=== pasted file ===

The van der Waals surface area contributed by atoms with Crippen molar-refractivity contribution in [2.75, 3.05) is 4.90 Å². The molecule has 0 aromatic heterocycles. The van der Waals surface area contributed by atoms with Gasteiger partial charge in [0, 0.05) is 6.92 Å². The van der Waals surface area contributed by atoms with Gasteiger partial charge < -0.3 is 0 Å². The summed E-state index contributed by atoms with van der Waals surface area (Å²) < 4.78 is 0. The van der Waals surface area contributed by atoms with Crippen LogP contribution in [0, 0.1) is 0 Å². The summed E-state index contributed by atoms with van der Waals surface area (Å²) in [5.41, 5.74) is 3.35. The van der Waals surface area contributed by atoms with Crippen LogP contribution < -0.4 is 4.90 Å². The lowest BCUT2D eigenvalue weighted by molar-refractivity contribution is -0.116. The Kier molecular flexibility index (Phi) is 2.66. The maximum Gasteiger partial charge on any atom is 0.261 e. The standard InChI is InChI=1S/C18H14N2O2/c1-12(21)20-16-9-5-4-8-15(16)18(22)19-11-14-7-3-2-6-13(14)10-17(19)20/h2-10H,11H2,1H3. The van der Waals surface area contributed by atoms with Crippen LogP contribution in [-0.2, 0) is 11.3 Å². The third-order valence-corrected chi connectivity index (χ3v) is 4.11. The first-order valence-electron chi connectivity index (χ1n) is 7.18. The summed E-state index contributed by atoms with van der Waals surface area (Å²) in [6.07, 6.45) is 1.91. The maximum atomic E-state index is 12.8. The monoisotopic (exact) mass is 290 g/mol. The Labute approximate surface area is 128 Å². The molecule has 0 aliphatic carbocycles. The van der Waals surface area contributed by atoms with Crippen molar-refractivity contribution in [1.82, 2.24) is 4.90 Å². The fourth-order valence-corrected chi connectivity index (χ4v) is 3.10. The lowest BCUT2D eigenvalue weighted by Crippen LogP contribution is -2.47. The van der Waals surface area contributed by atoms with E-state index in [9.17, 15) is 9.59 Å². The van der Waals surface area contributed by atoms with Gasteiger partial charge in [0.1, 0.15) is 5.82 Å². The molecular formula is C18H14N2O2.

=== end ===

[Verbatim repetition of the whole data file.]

The van der Waals surface area contributed by atoms with Crippen molar-refractivity contribution in [2.75, 3.05) is 4.90 Å². The molecule has 0 aromatic heterocycles. The van der Waals surface area contributed by atoms with Gasteiger partial charge in [0, 0.05) is 6.92 Å². The van der Waals surface area contributed by atoms with Gasteiger partial charge < -0.3 is 0 Å². The summed E-state index contributed by atoms with van der Waals surface area (Å²) < 4.78 is 0. The van der Waals surface area contributed by atoms with Crippen LogP contribution in [0, 0.1) is 0 Å². The summed E-state index contributed by atoms with van der Waals surface area (Å²) in [5.41, 5.74) is 3.35. The van der Waals surface area contributed by atoms with Crippen LogP contribution < -0.4 is 4.90 Å². The lowest BCUT2D eigenvalue weighted by molar-refractivity contribution is -0.116. The Kier molecular flexibility index (Phi) is 2.66. The maximum Gasteiger partial charge on any atom is 0.261 e. The standard InChI is InChI=1S/C18H14N2O2/c1-12(21)20-16-9-5-4-8-15(16)18(22)19-11-14-7-3-2-6-13(14)10-17(19)20/h2-10H,11H2,1H3. The van der Waals surface area contributed by atoms with Crippen LogP contribution in [-0.2, 0) is 11.3 Å². The third-order valence-corrected chi connectivity index (χ3v) is 4.11. The first-order valence-electron chi connectivity index (χ1n) is 7.18. The summed E-state index contributed by atoms with van der Waals surface area (Å²) in [6.07, 6.45) is 1.91. The maximum atomic E-state index is 12.8. The monoisotopic (exact) mass is 290 g/mol. The Labute approximate surface area is 128 Å². The molecule has 0 aliphatic carbocycles. The van der Waals surface area contributed by atoms with Crippen molar-refractivity contribution in [1.82, 2.24) is 4.90 Å². The fourth-order valence-corrected chi connectivity index (χ4v) is 3.10. The lowest BCUT2D eigenvalue weighted by Crippen LogP contribution is -2.47. The van der Waals surface area contributed by atoms with E-state index in [9.17, 15) is 9.59 Å². The van der Waals surface area contributed by atoms with Gasteiger partial charge in [0.1, 0.15) is 5.82 Å². The molecular formula is C18H14N2O2.